Since everyone is bound to have their favorite piece, it is helpful to remember that the segments are in fact designed to work together rather than in competition with one another, each segment pitted against the others according to various criteria like suspense, cinematography, and the scare factor. Every time I spoke to someone new about this film, they would highlight a different segment as the one they felt worked best, which just goes to show the varying quality I experienced may be tied more to individual taste than objective assessment. Something about the stricter structure of the film, where each piece draws on a particular genre or classic trope (succubus, lesbian revenge, cabin in the woods, ghost story), allows every viewer latch to on to the piece that best speaks to their fears. Memorably, disgustingly fun in spite of its shortcomings, V/H/S is both an effective horror movie and the litmus test of horror movies.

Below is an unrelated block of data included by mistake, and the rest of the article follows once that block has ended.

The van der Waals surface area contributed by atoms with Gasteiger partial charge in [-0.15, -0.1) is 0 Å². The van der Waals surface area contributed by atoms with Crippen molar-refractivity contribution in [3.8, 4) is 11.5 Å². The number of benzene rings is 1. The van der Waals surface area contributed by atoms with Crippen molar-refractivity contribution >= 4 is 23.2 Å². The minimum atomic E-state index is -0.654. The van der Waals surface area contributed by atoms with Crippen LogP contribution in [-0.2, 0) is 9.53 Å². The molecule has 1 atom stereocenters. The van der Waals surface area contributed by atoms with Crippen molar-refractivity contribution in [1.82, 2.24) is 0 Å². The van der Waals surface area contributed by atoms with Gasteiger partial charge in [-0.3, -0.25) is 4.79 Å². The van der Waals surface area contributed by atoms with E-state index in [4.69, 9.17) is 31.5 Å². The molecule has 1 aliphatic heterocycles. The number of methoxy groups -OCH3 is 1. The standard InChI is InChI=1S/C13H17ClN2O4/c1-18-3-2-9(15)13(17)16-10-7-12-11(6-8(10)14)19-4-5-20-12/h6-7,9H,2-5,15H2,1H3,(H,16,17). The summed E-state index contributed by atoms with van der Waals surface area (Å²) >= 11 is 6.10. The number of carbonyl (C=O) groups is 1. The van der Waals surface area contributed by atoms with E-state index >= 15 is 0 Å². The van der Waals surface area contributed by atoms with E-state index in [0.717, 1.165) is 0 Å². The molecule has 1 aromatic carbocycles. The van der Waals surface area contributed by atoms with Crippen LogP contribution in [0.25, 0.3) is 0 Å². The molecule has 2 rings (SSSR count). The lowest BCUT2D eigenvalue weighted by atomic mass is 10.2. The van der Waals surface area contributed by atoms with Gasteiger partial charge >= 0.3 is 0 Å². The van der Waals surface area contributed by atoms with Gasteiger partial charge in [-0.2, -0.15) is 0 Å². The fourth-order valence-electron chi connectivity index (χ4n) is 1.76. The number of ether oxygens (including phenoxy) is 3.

FARIHAH ZAMAN began working in film as a Programmer for Film South Asia documentary film festival before moving to New York in 2005, where she was the Acquisitions Manager at independent film distribution company Magnolia Pictures. In 2008 she coordinated IFP’s No Borders program, the only international co-production market in the U.S., before becoming Program Manager of The Flaherty Seminar until 2010. Farihah currently writes for The Huffington Post, The AV Club, and online film journal Reverse Shot, among others. She is co-directing a documentary, REMOTE AREA MEDICAL, set for release in 2013.